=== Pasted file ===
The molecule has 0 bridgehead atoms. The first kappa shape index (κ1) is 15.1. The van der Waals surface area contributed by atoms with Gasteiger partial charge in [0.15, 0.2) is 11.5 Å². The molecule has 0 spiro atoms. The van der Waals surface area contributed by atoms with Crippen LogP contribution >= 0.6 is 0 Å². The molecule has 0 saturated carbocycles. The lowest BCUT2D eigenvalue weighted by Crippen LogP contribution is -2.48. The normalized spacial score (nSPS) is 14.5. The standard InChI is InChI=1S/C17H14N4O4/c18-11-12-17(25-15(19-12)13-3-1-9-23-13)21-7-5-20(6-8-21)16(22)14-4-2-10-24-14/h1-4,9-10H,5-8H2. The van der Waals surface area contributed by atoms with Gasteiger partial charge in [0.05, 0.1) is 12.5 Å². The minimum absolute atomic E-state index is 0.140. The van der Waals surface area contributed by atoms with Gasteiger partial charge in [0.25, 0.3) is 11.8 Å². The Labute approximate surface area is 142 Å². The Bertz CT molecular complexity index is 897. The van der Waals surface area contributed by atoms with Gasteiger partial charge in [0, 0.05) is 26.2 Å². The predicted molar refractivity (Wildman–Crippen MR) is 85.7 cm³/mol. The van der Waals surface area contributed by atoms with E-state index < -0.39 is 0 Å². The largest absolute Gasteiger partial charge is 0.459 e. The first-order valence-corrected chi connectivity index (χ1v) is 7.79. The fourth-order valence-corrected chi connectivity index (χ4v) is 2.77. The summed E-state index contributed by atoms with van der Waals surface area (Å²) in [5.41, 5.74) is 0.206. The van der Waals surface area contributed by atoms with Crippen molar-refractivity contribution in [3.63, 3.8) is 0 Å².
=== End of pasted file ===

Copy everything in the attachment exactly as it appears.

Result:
The molecule has 0 bridgehead atoms. The first kappa shape index (κ1) is 15.1. The van der Waals surface area contributed by atoms with Gasteiger partial charge in [0.15, 0.2) is 11.5 Å². The molecule has 0 spiro atoms. The van der Waals surface area contributed by atoms with Crippen LogP contribution >= 0.6 is 0 Å². The molecule has 0 saturated carbocycles. The lowest BCUT2D eigenvalue weighted by Crippen LogP contribution is -2.48. The normalized spacial score (nSPS) is 14.5. The standard InChI is InChI=1S/C17H14N4O4/c18-11-12-17(25-15(19-12)13-3-1-9-23-13)21-7-5-20(6-8-21)16(22)14-4-2-10-24-14/h1-4,9-10H,5-8H2. The van der Waals surface area contributed by atoms with Gasteiger partial charge in [0.05, 0.1) is 12.5 Å². The minimum absolute atomic E-state index is 0.140. The van der Waals surface area contributed by atoms with Gasteiger partial charge in [0.25, 0.3) is 11.8 Å². The Labute approximate surface area is 142 Å². The Bertz CT molecular complexity index is 897. The van der Waals surface area contributed by atoms with Gasteiger partial charge in [0, 0.05) is 26.2 Å². The predicted molar refractivity (Wildman–Crippen MR) is 85.7 cm³/mol. The van der Waals surface area contributed by atoms with E-state index < -0.39 is 0 Å². The largest absolute Gasteiger partial charge is 0.459 e. The first-order valence-corrected chi connectivity index (χ1v) is 7.79. The fourth-order valence-corrected chi connectivity index (χ4v) is 2.77. The summed E-state index contributed by atoms with van der Waals surface area (Å²) in [5.41, 5.74) is 0.206. The van der Waals surface area contributed by atoms with Crippen molar-refractivity contribution in [3.63, 3.8) is 0 Å².